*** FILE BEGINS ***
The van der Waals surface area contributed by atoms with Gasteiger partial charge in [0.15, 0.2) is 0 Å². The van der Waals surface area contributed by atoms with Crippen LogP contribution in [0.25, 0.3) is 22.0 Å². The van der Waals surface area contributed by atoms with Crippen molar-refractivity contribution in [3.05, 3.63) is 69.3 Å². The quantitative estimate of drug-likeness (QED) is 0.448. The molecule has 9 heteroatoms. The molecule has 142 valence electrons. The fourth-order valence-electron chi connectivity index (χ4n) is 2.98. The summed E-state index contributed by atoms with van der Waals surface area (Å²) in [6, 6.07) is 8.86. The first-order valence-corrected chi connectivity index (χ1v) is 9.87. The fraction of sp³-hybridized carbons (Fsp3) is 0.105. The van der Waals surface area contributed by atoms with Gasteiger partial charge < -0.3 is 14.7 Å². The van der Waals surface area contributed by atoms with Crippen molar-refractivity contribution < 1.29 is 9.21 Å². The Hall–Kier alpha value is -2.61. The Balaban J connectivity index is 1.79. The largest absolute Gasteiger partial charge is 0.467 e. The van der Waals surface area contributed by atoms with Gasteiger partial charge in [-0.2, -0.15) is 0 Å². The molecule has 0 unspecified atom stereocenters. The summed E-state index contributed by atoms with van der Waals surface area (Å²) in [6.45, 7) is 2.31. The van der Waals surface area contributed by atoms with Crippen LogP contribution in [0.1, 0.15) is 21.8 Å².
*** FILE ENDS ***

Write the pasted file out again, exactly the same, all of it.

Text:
The van der Waals surface area contributed by atoms with Gasteiger partial charge in [0.15, 0.2) is 0 Å². The van der Waals surface area contributed by atoms with Crippen LogP contribution in [0.25, 0.3) is 22.0 Å². The van der Waals surface area contributed by atoms with Crippen molar-refractivity contribution in [3.05, 3.63) is 69.3 Å². The quantitative estimate of drug-likeness (QED) is 0.448. The molecule has 9 heteroatoms. The molecule has 142 valence electrons. The fourth-order valence-electron chi connectivity index (χ4n) is 2.98. The summed E-state index contributed by atoms with van der Waals surface area (Å²) in [6, 6.07) is 8.86. The first-order valence-corrected chi connectivity index (χ1v) is 9.87. The fraction of sp³-hybridized carbons (Fsp3) is 0.105. The van der Waals surface area contributed by atoms with Gasteiger partial charge < -0.3 is 14.7 Å². The van der Waals surface area contributed by atoms with Crippen molar-refractivity contribution < 1.29 is 9.21 Å². The Hall–Kier alpha value is -2.61. The Balaban J connectivity index is 1.79. The largest absolute Gasteiger partial charge is 0.467 e. The van der Waals surface area contributed by atoms with Gasteiger partial charge in [-0.2, -0.15) is 0 Å². The molecule has 0 unspecified atom stereocenters. The summed E-state index contributed by atoms with van der Waals surface area (Å²) in [6.45, 7) is 2.31. The van der Waals surface area contributed by atoms with Crippen LogP contribution in [0.1, 0.15) is 21.8 Å².